Claudette’s Fight for Rights: An Essay by Jeremy Felix

Posted by on Mar 16, 2017 in Claudette Colvin: Twice Toward Justice | 0 comments

Scholastic Scope national essay contest winner Jeremy Felix with Language Arts teacher, Nancy Grimaldi

Jeremy Felix, a seventh-grade student at Glen Meadow Middle School in Vernon Township, NJ won the Scholastic Scope national essay contest for his essay on Claudette Colvin.

Kristen Lewis, executive editor of Scope magazine wrote to Jeremy, “We loved how you captured the dauntlessness and courage of Claudette Colvin…Wonderful work!”

Thank you to Language Arts teacher Nancy Grimaldi for connecting us with Jeremy so that we could share his essay here.

Thank you to Jeremy Felix for such a  powerful piece of writing.
 

Claudette’s Fight for Rights
An essay by Jeremy Felix

 
“It’s not about being fearless. It’s about acting in spite of fear,” Veronica Roth once said. This indicates how Claudette Colvin was dauntless in a very frightening situation. She was obviously dauntless in countless ways because she changed the United States by fighting for her rights as a Black American 15-year old teenager. On her incredible journey to overcome the obstacles of racism, she had to make many difficult decisions.
 
During the 1950s and 1960s there were shameful laws labeled as Jim Crow. The purpose of these laws was to separate whites and blacks. Black Americans had to attend separate schools, restaurants, restrooms, and drinking fountains. While Claudette was riding a public bus in Montgomery, Alabama, a white woman stepped on and walked to where Claudette was sitting. She wanted the seat but Claudette would not stand up. In the story “This is what Courage Looks Like” by Mack Lewis, Claudette stares straight ahead and refuses to move. She even stands up to the bus driver when he demands for her to get up.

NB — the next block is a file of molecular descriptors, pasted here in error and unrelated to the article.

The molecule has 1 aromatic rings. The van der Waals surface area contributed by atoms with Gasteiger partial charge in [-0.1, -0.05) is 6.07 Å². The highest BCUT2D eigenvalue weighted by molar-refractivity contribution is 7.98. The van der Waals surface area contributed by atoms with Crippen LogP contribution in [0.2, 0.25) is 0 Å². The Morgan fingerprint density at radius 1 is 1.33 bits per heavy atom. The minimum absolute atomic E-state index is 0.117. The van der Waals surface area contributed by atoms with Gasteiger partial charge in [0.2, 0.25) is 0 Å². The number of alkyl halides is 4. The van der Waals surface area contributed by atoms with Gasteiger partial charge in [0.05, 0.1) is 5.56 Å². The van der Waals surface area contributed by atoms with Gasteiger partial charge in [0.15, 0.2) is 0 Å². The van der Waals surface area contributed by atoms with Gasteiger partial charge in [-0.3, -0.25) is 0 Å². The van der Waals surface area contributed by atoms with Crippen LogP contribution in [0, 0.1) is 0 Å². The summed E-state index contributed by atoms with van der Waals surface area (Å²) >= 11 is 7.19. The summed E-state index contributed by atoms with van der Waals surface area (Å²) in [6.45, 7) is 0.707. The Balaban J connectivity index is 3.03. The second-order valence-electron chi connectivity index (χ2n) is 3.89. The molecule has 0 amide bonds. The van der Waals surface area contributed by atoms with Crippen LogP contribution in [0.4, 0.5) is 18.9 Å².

At the next stop, the bus driver calls in the police. The police begin to harass her and tears start to fill her eyes. Claudette bravely states, “It’s my constitutional right to sit here!” (20). The policeman tugs Claudette from her seat and her schoolbooks collapse to the bus floor. The police officers took her to an adult jail even though she was just 15.
 
While waiting, scared, in her jail cell, Claudette’s church pastor bailed her out of jail and she was free to go. Once again, Claudette had to make a difficult decision. A lawyer named Fred Gray asked her if she wanted to be in the small group to go to court. To win the case, he needed a small group of courageous citizens to testify. She most likely would get phone calls from other people sending death threats to her family. Despite all of the risks, she still said yes because she wanted freedom from the Jim Crow laws.
 
In the end, through all the fighting and chaos in Montgomery, Claudette Colvin endlessly fought for her and every other Black American’s constitutional rights. If it were not for Claudette Colvin, the constitution would not have been brought to Montgomery. Claudette succeeded. Just as she said she would.

Leave a Reply

Your email address will not be published. Required fields are marked *